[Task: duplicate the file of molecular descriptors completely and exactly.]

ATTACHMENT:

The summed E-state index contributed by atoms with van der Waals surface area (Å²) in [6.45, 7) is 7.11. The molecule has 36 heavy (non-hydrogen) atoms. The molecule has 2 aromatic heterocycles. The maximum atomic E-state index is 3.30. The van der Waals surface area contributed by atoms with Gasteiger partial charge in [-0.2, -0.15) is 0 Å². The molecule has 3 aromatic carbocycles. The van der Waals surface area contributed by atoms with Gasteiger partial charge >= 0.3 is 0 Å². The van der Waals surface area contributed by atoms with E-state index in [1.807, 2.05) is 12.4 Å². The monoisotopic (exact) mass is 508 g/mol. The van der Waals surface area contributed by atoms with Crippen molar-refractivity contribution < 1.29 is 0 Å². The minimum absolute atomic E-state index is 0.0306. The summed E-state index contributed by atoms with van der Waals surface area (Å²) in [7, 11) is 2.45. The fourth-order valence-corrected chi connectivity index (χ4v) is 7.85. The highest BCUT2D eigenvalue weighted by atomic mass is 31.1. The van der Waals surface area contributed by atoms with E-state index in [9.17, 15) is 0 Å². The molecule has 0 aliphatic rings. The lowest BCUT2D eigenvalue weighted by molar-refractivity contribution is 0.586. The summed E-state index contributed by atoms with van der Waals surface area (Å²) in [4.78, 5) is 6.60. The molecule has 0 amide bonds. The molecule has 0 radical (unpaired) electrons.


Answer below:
The summed E-state index contributed by atoms with van der Waals surface area (Å²) in [6.45, 7) is 7.11. The molecule has 36 heavy (non-hydrogen) atoms. The molecule has 2 aromatic heterocycles. The maximum atomic E-state index is 3.30. The van der Waals surface area contributed by atoms with Gasteiger partial charge in [-0.2, -0.15) is 0 Å². The molecule has 3 aromatic carbocycles. The van der Waals surface area contributed by atoms with Gasteiger partial charge >= 0.3 is 0 Å². The van der Waals surface area contributed by atoms with E-state index in [1.807, 2.05) is 12.4 Å². The monoisotopic (exact) mass is 508 g/mol. The van der Waals surface area contributed by atoms with Crippen molar-refractivity contribution < 1.29 is 0 Å². The minimum absolute atomic E-state index is 0.0306. The summed E-state index contributed by atoms with van der Waals surface area (Å²) in [7, 11) is 2.45. The fourth-order valence-corrected chi connectivity index (χ4v) is 7.85. The highest BCUT2D eigenvalue weighted by atomic mass is 31.1. The van der Waals surface area contributed by atoms with E-state index in [9.17, 15) is 0 Å². The molecule has 0 aliphatic rings. The lowest BCUT2D eigenvalue weighted by molar-refractivity contribution is 0.586. The summed E-state index contributed by atoms with van der Waals surface area (Å²) in [4.78, 5) is 6.60. The molecule has 0 amide bonds. The molecule has 0 radical (unpaired) electrons.